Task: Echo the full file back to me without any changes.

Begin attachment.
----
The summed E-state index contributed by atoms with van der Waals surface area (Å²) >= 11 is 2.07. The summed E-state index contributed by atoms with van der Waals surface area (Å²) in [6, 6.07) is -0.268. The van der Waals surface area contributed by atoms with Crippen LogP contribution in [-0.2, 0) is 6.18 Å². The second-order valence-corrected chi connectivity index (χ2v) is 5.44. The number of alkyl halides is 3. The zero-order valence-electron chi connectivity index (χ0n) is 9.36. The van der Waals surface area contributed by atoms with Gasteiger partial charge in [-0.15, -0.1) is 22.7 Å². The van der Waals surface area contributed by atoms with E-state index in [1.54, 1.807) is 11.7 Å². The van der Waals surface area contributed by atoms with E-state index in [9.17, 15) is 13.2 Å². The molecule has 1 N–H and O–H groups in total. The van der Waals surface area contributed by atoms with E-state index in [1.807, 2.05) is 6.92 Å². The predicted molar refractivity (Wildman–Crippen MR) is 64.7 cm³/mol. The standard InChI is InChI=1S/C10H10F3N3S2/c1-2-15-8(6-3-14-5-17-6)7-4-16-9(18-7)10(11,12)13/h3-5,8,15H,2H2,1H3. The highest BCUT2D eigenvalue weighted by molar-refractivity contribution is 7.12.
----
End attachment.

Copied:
The summed E-state index contributed by atoms with van der Waals surface area (Å²) >= 11 is 2.07. The summed E-state index contributed by atoms with van der Waals surface area (Å²) in [6, 6.07) is -0.268. The van der Waals surface area contributed by atoms with Crippen LogP contribution in [-0.2, 0) is 6.18 Å². The second-order valence-corrected chi connectivity index (χ2v) is 5.44. The number of alkyl halides is 3. The zero-order valence-electron chi connectivity index (χ0n) is 9.36. The van der Waals surface area contributed by atoms with Gasteiger partial charge in [-0.15, -0.1) is 22.7 Å². The van der Waals surface area contributed by atoms with E-state index in [1.54, 1.807) is 11.7 Å². The van der Waals surface area contributed by atoms with E-state index in [9.17, 15) is 13.2 Å². The molecule has 1 N–H and O–H groups in total. The van der Waals surface area contributed by atoms with E-state index in [1.807, 2.05) is 6.92 Å². The predicted molar refractivity (Wildman–Crippen MR) is 64.7 cm³/mol. The standard InChI is InChI=1S/C10H10F3N3S2/c1-2-15-8(6-3-14-5-17-6)7-4-16-9(18-7)10(11,12)13/h3-5,8,15H,2H2,1H3. The highest BCUT2D eigenvalue weighted by molar-refractivity contribution is 7.12.